While you could start with these books and build your own curriculum by adding related activities and experiments from topically-organized workbook and experiment resources, there are student and teacher “Quest Guides” available for the first two books in the series. They are easy to follow, can be used in a homeschool or co-op setting, and round out the textbooks by providing thought-provoking questions, hands-on experiments, timeline activities, cross-curricular activity suggestions and more. Most of the “meat” is found in the teacher’s guides, so if you are using these as a science course, you will probably want these. The guides are broken down by unit and lesson, usually with one chapter covered per lesson. Units are made up of eight lessons and one assessment lesson, for a total of 45 or 63 lessons in the first two volumes, respectively. Lessons in the teacher’s guide typically include an overall theme, goals, reading instructions for the students, directions for including people and events on a timeline, discussion questions for the chapter, guided reading instructions, directions for completing the pages in the student Quest Guide, demonstrations and instructions for related experiments, cross-curricular activity suggestions, journal assignments for students to record what they have learned and more. Units begin with a list of materials needed for each lesson, a unit summary, a list of science experiments used in the unit, a list of assessment activities in the unit, and national standards met by that unit’s activities. Fairly lengthy unit assessments are included at the end of each unit, and a whole-book assessment can be found at the end of the teacher’s guide. Although written for a classroom situation, the publishers did employ a homeschool consultant to help with homeschool usage, and I think that shows in the flexibility of the guide. While there is a little “fluff” you wouldn’t need for a homeschool situation and references to overhead projectors and group activities, most of these things can be easily adapted for use with one or several students. That being said, this would be a terrific program for a co-op situation! The student guides contain the worksheets that are introduced and explained in more detail in the teacher’s guides. There is a nice variety of writing activities, scientist information sheets to complete, and experiment worksheets included which tie the reading and the scientific concepts together very nicely. Although you could use the student guide alone, simply for the activities, you would be missing out on the worksheet answers, timeline activities, unit planning helps, discussion questions, activity suggestions and assessments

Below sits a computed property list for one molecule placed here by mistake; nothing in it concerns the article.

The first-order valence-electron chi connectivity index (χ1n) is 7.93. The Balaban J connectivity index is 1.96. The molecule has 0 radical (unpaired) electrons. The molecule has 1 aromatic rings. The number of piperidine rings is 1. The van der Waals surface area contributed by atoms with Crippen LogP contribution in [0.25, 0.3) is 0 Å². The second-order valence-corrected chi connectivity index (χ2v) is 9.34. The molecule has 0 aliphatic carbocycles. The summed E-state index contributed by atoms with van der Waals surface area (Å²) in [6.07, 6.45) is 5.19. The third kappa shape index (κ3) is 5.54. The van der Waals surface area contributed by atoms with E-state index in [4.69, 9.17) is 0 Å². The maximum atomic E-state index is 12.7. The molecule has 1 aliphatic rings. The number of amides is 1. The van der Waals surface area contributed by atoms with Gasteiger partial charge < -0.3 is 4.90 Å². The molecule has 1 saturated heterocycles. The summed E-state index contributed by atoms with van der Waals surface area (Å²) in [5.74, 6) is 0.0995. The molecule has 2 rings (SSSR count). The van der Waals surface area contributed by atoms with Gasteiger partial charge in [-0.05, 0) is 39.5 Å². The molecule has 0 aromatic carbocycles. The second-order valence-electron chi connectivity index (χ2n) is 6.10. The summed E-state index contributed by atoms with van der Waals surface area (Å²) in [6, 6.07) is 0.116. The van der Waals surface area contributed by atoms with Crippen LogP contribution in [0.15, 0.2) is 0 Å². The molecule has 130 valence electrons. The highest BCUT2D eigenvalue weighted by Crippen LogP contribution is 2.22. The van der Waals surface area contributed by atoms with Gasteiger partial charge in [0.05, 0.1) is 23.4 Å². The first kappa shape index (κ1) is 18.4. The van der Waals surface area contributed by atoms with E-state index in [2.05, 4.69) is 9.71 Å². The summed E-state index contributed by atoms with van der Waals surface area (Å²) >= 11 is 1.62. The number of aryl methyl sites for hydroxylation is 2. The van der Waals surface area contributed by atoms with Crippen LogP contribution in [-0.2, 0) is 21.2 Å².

When all three units are completed, this would make a great year-long curriculum for the home or co-op situation (you could stretch it into two if you want to move at a slower pace, or incorporate hitsory lessons as well). Unfortunately, the curriculum for Einstein... is still in development, but we will add it when it becomes available. You may want to note that although the series is intended for middle school, some rather challenging material is incorporated - it’s not a light-weight course! However, if you’re looking for a break from “traditional” science,” this curriculum provides an excellent overview of science through history, while covering many scientific concepts in a memorable way! – Jess